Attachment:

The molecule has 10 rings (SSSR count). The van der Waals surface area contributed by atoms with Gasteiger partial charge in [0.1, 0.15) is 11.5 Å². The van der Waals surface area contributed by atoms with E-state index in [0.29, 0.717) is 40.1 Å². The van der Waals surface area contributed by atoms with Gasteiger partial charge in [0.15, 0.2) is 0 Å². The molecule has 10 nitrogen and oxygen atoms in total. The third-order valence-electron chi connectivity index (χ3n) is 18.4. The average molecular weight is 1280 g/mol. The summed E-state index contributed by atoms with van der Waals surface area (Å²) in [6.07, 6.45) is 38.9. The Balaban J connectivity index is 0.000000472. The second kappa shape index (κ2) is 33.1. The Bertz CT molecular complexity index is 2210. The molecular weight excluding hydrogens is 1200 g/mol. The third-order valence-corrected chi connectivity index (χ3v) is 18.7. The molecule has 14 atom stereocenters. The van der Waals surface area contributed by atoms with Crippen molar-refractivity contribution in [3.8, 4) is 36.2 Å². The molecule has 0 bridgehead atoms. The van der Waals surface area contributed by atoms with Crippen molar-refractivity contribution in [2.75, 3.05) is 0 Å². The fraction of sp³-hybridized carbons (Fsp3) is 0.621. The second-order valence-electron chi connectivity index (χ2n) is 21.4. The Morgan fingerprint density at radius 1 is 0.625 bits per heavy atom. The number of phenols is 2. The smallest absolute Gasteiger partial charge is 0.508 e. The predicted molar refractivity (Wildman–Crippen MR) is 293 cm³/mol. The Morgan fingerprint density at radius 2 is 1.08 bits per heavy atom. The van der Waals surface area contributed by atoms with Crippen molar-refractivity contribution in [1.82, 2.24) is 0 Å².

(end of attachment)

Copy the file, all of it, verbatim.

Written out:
The molecule has 10 rings (SSSR count). The van der Waals surface area contributed by atoms with Gasteiger partial charge in [0.1, 0.15) is 11.5 Å². The van der Waals surface area contributed by atoms with E-state index in [0.29, 0.717) is 40.1 Å². The van der Waals surface area contributed by atoms with Gasteiger partial charge in [0.15, 0.2) is 0 Å². The molecule has 10 nitrogen and oxygen atoms in total. The third-order valence-electron chi connectivity index (χ3n) is 18.4. The average molecular weight is 1280 g/mol. The summed E-state index contributed by atoms with van der Waals surface area (Å²) in [6.07, 6.45) is 38.9. The Balaban J connectivity index is 0.000000472. The second kappa shape index (κ2) is 33.1. The Bertz CT molecular complexity index is 2210. The molecular weight excluding hydrogens is 1200 g/mol. The third-order valence-corrected chi connectivity index (χ3v) is 18.7. The molecule has 14 atom stereocenters. The van der Waals surface area contributed by atoms with Crippen molar-refractivity contribution in [3.8, 4) is 36.2 Å². The molecule has 0 bridgehead atoms. The van der Waals surface area contributed by atoms with Crippen molar-refractivity contribution in [2.75, 3.05) is 0 Å². The fraction of sp³-hybridized carbons (Fsp3) is 0.621. The second-order valence-electron chi connectivity index (χ2n) is 21.4. The Morgan fingerprint density at radius 1 is 0.625 bits per heavy atom. The number of phenols is 2. The smallest absolute Gasteiger partial charge is 0.508 e. The predicted molar refractivity (Wildman–Crippen MR) is 293 cm³/mol. The Morgan fingerprint density at radius 2 is 1.08 bits per heavy atom. The van der Waals surface area contributed by atoms with Crippen molar-refractivity contribution in [1.82, 2.24) is 0 Å².